I will keep my crust in the fridge for up to 3 days, and in the freezer for months with no issue. I rarely pre-roll it, as I never know what I might use it for. Just let it thaw in the fridge, then use.

I always wrap it well to freeze, usually in flat disks about the size I would need for a crust.

Mmmm pie!

taxnerd Posted 29 Jul 2008 , 9:34pm
post #9 of 23

I depends what kind of pie I'm making what my favorite crust is. Usually, my favorite crust is a shortbread crust, which is ideal for pies that do not have to be baked after being filled.
1/2 cup butter, melted
1 Tbsp Confectioner's sugar
1 heaping cup all-purpose flour
Mix ingredients to form dough. Press into bottom and up sides of a 9.5" pie plate. Note that this only makes enough for a single crust pie. I don't make double crust pies. I don't think the shortbread would work very well on top of the pie.

If using pie filling that does not have to be baked, bake the crust in a 350 degree oven for about 15 - 20 minutes or until crust is lightly browned. Cool completely before filling.

If using pie filling that does have to be baked, bake the crust for only about 10 minutes in a 350 degree oven, remove from oven, fill, cover edges with foil if necessary and return to oven for time and temp specified in your pie recipe.

When I want a more traditional crust, I use basically the same crust as Pookie59 posted with the exception of substituting an organic non-hydrogenated shortening for the more traditional Crisco. I've actually gotten alot of complements on my crust since I've switched from Crisco; people seem to the think the "healthier" shortening makes a flakier crust.

nicolepa Posted 29 Jul 2008 , 9:39pm
post #10 of 23

Whatever recipe you use, if it has shortening be sure to use one w/trans fat. the TF Free shortening makes the crust hard to work with and it won't be flaky.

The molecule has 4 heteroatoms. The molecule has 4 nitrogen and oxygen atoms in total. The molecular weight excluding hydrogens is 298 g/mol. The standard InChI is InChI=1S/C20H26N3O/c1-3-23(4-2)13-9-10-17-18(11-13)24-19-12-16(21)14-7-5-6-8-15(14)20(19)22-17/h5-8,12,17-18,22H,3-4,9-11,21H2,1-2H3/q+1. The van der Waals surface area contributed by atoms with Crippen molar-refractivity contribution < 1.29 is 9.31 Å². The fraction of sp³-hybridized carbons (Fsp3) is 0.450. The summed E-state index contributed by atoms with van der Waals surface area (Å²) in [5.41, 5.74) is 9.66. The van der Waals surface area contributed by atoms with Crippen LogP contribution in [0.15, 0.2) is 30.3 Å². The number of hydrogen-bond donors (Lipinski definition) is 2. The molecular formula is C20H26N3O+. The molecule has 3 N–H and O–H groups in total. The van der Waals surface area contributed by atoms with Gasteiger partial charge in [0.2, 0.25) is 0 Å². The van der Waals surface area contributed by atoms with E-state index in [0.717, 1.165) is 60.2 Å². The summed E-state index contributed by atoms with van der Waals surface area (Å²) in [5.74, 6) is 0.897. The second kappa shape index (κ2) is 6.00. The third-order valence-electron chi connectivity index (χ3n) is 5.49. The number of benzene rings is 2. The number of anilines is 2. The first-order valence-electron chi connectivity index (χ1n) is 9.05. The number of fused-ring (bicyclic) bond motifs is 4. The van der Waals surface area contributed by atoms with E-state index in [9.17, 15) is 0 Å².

maryjsgirl Posted 29 Jul 2008 , 11:51pm
post #11 of 23
Quote:
Originally Posted by MaisieBake

I'm not understanding the vodka explanation.

Structure or toughness happens when the flour gets wet. It shouldn't matter that the vodka will evaporate in the oven faster than the water.




I didn't say that it had to do with it evaporating in the oven, lol.


Water mixed in with the flour causes the gluten to develop. Gluten is what makes pie crust get tough.

Vodka is only 60% water and 40% alcohol The alcohol doesn't affect the gluten levels. So you can add more liquid to your crust using the vodka than if you were to use water.

For me I love the texture. But, more importantly it is so simple to roll out, because the dough is a lot more soft due to the added liquid.

I have also read that some "old schoolers" swear off butter, because of its supposed affect on the texture of pie crust. Its not really the butter, but the fact that they allow the butter to soften. Butter contains water and when it softens and melts it releases the water which again makes the dough tougher.

Which reminds me...

***to original poster***

Always add your fat to your flour first. This helps protect the flour from producing gluten by coating the flour.

Mac Posted 30 Jul 2008 , 12:48pm
post #12 of 23

What makes pie crust tough is over-working the dough!

When first starting out, I used to mix my dough until it was all nice and smooth and the crust was terrible. I then learned from an experienced pie-maker that your pie crust should only be stirred 10 times and no more.

The dough is still crumbly but works together as you roll it out. It is melt-in-your-mouth flakey when done.

Rincewind Posted 30 Jul 2008 , 3:11pm
post #13 of 23

I'm not a pie expert, but I have been trying and reading up on them the past year. My dad prefers pies to cakes, so I'm determined to get better with them. The last pie I made I used Cook's Illustrated Foolproof Pie Dough recipe- it was my best pie crust yet.

But... I'm not sure if it was the addition of vodka (replacing some of the water) or using the food processor to mix the dough. Or both. This was the first time I had used a food processor to mix a pie dough. This is faster than doing it by hand and the ingredients stay colder, so... I'm going to try a different recipe sometime while using the food processor to see if I find much difference.